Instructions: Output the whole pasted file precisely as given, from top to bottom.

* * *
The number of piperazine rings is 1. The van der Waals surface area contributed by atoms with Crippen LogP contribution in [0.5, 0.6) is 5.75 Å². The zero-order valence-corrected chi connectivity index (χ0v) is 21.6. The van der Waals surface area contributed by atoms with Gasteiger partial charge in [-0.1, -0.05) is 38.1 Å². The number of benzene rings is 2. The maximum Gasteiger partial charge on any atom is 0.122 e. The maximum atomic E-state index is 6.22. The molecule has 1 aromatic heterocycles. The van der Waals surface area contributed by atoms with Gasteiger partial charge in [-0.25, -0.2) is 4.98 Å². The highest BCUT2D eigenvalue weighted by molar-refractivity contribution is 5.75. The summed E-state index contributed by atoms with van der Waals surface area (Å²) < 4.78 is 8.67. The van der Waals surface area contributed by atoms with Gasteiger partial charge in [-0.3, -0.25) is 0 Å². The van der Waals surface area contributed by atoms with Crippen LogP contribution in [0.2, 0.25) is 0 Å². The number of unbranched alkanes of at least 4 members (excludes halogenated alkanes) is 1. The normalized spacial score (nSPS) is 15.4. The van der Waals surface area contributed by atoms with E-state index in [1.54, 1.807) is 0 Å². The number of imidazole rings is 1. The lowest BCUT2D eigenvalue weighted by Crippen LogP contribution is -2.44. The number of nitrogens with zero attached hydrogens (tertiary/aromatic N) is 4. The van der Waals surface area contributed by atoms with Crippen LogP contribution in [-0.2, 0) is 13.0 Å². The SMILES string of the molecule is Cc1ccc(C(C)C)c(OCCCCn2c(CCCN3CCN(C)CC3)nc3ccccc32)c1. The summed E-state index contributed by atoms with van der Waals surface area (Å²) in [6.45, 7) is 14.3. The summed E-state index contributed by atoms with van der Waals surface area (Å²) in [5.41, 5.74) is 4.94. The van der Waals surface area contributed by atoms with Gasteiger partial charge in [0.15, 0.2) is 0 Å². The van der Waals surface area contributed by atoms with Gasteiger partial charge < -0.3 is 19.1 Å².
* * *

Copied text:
The number of piperazine rings is 1. The van der Waals surface area contributed by atoms with Crippen LogP contribution in [0.5, 0.6) is 5.75 Å². The zero-order valence-corrected chi connectivity index (χ0v) is 21.6. The van der Waals surface area contributed by atoms with Gasteiger partial charge in [-0.1, -0.05) is 38.1 Å². The number of benzene rings is 2. The maximum Gasteiger partial charge on any atom is 0.122 e. The maximum atomic E-state index is 6.22. The molecule has 1 aromatic heterocycles. The van der Waals surface area contributed by atoms with Gasteiger partial charge in [-0.25, -0.2) is 4.98 Å². The highest BCUT2D eigenvalue weighted by molar-refractivity contribution is 5.75. The summed E-state index contributed by atoms with van der Waals surface area (Å²) < 4.78 is 8.67. The van der Waals surface area contributed by atoms with Gasteiger partial charge in [-0.3, -0.25) is 0 Å². The van der Waals surface area contributed by atoms with Crippen LogP contribution in [0.2, 0.25) is 0 Å². The number of unbranched alkanes of at least 4 members (excludes halogenated alkanes) is 1. The normalized spacial score (nSPS) is 15.4. The van der Waals surface area contributed by atoms with E-state index in [1.54, 1.807) is 0 Å². The number of imidazole rings is 1. The lowest BCUT2D eigenvalue weighted by Crippen LogP contribution is -2.44. The number of nitrogens with zero attached hydrogens (tertiary/aromatic N) is 4. The van der Waals surface area contributed by atoms with Crippen LogP contribution in [-0.2, 0) is 13.0 Å². The SMILES string of the molecule is Cc1ccc(C(C)C)c(OCCCCn2c(CCCN3CCN(C)CC3)nc3ccccc32)c1. The summed E-state index contributed by atoms with van der Waals surface area (Å²) in [6.45, 7) is 14.3. The summed E-state index contributed by atoms with van der Waals surface area (Å²) in [5.41, 5.74) is 4.94. The van der Waals surface area contributed by atoms with Gasteiger partial charge in [0.15, 0.2) is 0 Å². The van der Waals surface area contributed by atoms with Gasteiger partial charge < -0.3 is 19.1 Å².